Deetron: A name you can depend on. The Swiss DJ and producer has been in the house and techno scene since the mid-'90s, and he seemingly hasn't put a foot wrong at any point. Whether it be his exceptional three-deck mixing or his elegant productions for label home base Music Man, Sam Geiser is the definition of consistent. Of late, however, Deetron has been outdoing himself a bit. Last year's Starblazer single for Rejected was one of the most charted tracks of 2011 on Resident Advisor, while his two-disc mix for Balance showed that he's just as comfortable mixing digital as he is analogue.
Deetron describes RA.312 as "relentless," and we're inclined to agree with him. It's more than 70 minutes of bangers, new and old, fit together by one of the world's foremost jocks.
What have you been up to recently?
I've been touring on the weekends while catching up with my job as a houseman during the week. Apart from that I tried to make use of every free minute to work in the studio. I've got a new single coming up for Music Man with Andy Butler from Hercules & Love Affair on vocals, which should finally be released in June as we're still waiting for the last remix. Other than that I've been working on remixes for Steve Kotey and Andy Meecham on Classic as well as Cocolores on Exploited.
How and where was the mix recorded?
The mix was recorded in my studio using decks and CDJs. I've edited a few of the tracks beforehand, but recorded the final mix live using the aforementioned equipment.
Can you tell us about the idea behind the mix?
The idea was to create a relentless, captivating, upbeat and danceable mix, which includes the main four musical elements of my DJ sets: My love for melodic techno, my obsession with bass-influenced house and techno, my soft spot for disco and my craving for good vocals. Furthermore the intention was to include older records, which have been favorites of mine over many years and to revive them in a modern context alongside new tracks.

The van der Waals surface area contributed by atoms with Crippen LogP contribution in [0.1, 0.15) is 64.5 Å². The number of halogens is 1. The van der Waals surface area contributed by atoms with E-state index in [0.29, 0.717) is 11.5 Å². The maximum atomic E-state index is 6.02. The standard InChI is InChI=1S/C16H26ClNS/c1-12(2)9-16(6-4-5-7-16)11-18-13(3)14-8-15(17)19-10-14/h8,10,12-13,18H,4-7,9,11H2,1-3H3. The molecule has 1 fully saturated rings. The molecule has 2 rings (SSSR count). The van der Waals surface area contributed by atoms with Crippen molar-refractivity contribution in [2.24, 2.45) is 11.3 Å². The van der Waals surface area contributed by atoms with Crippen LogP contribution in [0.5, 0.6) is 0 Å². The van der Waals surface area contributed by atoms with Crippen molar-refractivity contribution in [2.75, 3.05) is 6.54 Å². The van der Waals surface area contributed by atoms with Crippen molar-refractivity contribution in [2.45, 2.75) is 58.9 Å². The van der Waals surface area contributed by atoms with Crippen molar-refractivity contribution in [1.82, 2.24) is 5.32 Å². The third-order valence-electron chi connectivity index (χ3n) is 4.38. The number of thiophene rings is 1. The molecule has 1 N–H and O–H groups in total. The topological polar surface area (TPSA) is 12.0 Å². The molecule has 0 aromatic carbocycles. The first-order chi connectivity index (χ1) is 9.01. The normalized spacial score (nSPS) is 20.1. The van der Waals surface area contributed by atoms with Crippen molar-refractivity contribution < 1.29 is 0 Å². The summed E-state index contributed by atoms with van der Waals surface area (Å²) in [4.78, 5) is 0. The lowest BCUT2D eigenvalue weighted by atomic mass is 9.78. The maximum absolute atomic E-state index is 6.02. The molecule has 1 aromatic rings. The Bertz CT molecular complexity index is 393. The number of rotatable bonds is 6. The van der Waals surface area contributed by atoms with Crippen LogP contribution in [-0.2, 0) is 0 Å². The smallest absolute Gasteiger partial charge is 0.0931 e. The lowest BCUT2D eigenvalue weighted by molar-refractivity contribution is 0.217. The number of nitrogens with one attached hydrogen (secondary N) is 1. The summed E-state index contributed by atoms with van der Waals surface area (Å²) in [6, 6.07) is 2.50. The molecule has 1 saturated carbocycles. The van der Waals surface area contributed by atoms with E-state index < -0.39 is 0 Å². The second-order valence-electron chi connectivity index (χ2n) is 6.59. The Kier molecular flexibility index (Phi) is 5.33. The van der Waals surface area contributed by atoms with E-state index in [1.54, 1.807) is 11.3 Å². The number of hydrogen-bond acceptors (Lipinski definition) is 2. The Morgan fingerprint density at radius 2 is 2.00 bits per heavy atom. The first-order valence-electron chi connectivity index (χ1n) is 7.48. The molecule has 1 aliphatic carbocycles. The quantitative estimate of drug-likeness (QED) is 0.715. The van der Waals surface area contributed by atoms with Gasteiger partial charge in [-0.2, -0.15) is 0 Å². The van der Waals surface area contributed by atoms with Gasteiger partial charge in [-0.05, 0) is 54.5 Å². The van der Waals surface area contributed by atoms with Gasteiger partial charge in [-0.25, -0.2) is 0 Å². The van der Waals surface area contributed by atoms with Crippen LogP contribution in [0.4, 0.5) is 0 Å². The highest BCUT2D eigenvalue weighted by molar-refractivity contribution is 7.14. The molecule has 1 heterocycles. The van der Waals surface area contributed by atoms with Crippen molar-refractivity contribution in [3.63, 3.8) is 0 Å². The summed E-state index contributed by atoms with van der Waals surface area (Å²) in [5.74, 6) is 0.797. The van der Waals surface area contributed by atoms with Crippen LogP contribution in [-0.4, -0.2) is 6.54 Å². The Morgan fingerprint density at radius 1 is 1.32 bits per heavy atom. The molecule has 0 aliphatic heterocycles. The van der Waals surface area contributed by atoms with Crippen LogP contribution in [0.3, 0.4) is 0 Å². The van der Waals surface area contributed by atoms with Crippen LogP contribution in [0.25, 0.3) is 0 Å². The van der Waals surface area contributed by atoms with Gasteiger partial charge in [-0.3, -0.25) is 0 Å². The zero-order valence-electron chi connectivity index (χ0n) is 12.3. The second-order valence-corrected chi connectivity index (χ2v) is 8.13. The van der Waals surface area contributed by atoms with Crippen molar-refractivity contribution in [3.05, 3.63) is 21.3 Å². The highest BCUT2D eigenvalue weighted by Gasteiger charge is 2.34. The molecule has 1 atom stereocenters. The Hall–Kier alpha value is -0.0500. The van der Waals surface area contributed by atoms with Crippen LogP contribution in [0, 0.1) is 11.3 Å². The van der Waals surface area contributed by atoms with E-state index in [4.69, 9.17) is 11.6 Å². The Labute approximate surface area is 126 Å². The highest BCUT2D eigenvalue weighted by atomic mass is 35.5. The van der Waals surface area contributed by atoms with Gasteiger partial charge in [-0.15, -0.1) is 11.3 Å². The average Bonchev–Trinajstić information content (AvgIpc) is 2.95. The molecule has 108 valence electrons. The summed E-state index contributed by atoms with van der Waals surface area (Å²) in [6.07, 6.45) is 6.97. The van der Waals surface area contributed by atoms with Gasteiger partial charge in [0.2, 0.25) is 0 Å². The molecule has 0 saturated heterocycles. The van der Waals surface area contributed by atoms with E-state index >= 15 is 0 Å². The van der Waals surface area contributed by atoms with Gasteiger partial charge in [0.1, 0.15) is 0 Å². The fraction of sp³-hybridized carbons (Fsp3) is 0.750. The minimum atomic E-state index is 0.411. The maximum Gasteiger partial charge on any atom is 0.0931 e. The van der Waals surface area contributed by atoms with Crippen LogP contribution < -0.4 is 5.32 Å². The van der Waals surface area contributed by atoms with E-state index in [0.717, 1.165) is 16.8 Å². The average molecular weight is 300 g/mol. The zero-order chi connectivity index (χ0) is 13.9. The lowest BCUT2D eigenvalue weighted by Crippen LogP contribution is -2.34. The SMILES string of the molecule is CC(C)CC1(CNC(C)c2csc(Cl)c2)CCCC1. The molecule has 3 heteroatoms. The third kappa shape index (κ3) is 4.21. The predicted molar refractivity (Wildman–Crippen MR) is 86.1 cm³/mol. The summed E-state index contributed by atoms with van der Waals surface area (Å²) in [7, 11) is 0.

Has living in Bern had much of an effect on your music do you think? If so, how?
I don't think it had an immediate influence on my music, but the quiet atmosphere of the city and distance from the epicentres of house and techno have helped me to stay focused and down to earth and not to be influenced by trends or hypes.
What are the crowds typically like in Switzerland?
They are musically well-educated, rather open-minded and while they might not be as outgoing as elsewhere normally, I've experienced very enthusiastic crowd reactions in clubs around Switzerland recently.
What are you up to next?
I will be working on my own material exclusively for the next few months and I'm getting ready for a rather hectic summer this year.